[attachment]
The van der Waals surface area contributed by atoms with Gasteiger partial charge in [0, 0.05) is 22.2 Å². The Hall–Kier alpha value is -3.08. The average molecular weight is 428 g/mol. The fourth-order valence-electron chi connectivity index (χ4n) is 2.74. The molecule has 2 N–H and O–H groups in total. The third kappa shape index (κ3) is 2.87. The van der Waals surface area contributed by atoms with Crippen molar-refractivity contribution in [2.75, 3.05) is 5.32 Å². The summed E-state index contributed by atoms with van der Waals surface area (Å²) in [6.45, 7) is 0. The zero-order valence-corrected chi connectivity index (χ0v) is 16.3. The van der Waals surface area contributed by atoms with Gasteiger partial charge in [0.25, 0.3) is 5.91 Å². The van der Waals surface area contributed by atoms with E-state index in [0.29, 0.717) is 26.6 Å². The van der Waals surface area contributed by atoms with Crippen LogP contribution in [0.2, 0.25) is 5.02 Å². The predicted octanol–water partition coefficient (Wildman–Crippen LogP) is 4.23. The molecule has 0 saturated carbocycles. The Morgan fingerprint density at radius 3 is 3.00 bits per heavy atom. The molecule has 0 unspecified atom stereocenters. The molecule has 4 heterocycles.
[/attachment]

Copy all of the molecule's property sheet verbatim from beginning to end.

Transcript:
The van der Waals surface area contributed by atoms with Gasteiger partial charge in [0, 0.05) is 22.2 Å². The Hall–Kier alpha value is -3.08. The average molecular weight is 428 g/mol. The fourth-order valence-electron chi connectivity index (χ4n) is 2.74. The molecule has 2 N–H and O–H groups in total. The third kappa shape index (κ3) is 2.87. The van der Waals surface area contributed by atoms with Crippen molar-refractivity contribution in [2.75, 3.05) is 5.32 Å². The summed E-state index contributed by atoms with van der Waals surface area (Å²) in [6.45, 7) is 0. The zero-order valence-corrected chi connectivity index (χ0v) is 16.3. The van der Waals surface area contributed by atoms with Gasteiger partial charge in [0.25, 0.3) is 5.91 Å². The van der Waals surface area contributed by atoms with E-state index in [0.29, 0.717) is 26.6 Å². The van der Waals surface area contributed by atoms with Crippen LogP contribution in [0.2, 0.25) is 5.02 Å². The predicted octanol–water partition coefficient (Wildman–Crippen LogP) is 4.23. The molecule has 0 saturated carbocycles. The Morgan fingerprint density at radius 3 is 3.00 bits per heavy atom. The molecule has 0 unspecified atom stereocenters. The molecule has 4 heterocycles.